The traditional global regression model can be expressed as:
where is the estimated value of the dependent variable at location , represents the intercept, expresses the slope coefficient for independent variable , is the value of the variable at location , and denotes the random error term for location . In this equation, the estimates of the model parameters are assumed to be spatially stationary. But in reality, there will be intrinsic differences in relationships over space which may imply non-stationary character. This non-stationarity problem can be measured using GWR ( Fotheringham et al., 2002; Platt, 2004). Conceptually, the GWR extends conventional global regression by generating a local regression equation for each observation. Each equation is calibrated using a different weighting of the observations contained in the data set.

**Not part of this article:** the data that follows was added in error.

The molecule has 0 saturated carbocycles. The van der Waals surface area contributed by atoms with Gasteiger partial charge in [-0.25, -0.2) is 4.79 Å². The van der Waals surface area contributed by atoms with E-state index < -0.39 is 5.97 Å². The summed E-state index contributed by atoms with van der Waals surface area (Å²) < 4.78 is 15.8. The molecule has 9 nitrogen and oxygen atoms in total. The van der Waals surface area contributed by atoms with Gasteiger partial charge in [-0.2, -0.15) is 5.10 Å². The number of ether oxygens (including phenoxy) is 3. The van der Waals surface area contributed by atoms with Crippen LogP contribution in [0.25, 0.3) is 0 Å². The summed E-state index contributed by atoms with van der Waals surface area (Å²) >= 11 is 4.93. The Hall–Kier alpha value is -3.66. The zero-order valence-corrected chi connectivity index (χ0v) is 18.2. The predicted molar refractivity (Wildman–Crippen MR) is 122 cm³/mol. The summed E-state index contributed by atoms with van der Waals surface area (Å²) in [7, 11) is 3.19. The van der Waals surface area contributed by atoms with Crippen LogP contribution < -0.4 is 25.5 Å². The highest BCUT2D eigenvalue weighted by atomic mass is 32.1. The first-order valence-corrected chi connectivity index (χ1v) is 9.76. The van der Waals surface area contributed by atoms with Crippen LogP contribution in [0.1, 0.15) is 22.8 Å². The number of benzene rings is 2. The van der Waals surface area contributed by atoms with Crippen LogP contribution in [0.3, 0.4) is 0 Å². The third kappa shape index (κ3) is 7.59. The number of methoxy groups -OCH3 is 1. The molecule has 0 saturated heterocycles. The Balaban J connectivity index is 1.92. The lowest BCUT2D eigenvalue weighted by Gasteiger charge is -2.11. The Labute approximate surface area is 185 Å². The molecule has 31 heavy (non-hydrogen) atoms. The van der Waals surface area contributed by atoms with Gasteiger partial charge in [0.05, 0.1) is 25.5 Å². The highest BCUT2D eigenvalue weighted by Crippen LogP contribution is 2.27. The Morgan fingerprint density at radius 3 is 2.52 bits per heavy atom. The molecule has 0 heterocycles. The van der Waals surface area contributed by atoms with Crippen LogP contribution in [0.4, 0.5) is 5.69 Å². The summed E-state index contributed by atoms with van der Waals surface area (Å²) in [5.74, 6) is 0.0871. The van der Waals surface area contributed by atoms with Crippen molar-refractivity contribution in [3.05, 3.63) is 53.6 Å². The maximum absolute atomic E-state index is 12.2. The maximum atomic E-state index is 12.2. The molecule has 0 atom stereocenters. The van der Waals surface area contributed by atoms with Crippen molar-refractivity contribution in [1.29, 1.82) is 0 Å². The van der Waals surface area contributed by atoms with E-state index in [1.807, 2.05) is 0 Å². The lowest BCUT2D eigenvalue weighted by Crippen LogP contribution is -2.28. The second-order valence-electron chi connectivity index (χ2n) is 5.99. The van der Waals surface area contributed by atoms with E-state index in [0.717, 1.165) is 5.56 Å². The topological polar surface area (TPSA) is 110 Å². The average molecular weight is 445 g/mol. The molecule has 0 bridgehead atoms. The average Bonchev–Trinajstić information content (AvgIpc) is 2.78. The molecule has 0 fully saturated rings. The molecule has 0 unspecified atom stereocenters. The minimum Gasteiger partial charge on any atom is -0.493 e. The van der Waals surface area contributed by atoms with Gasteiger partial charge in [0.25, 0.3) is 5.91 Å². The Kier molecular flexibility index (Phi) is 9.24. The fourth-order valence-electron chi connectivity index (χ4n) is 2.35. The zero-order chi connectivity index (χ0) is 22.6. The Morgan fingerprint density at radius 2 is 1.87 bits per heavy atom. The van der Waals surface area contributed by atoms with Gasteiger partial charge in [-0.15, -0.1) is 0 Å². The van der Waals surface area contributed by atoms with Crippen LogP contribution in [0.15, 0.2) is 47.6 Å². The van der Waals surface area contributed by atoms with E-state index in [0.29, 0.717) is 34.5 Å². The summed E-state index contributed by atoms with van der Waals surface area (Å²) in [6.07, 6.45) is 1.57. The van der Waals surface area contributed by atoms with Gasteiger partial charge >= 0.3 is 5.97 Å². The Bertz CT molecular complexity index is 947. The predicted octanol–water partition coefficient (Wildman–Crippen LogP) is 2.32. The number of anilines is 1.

The GWR equation can be written as:
where ( ) denotes the coordinate location of the th point ( Fotheringham et al., 2002 ), is the intercept for location , represents the local parameter estimate for independent variable at location . Parameter estimates in GWR are obtained by weighting all observations around a specific point based on their spatial proximity to it. The observations closer to point have higher impacts on the local parameter estimates for the location and are weighted more than observations farther away. The parameters are estimated from:
where represents the unbiased estimate of , is the weighting matrix which functions to ensure that observations near to the specific point have bigger weight value. The weighting function (i.e. kernel function) can be stated using the exponential distance decay form:
where represents the weight of observation for location , expresses the Euclidean distance between points and , and is the kernel bandwidth. If observation coincides with , the weight value is one. If the distance is greater than the kernel bandwidth, the weight will be set as zero ( Fotheringham et al., 2002 ).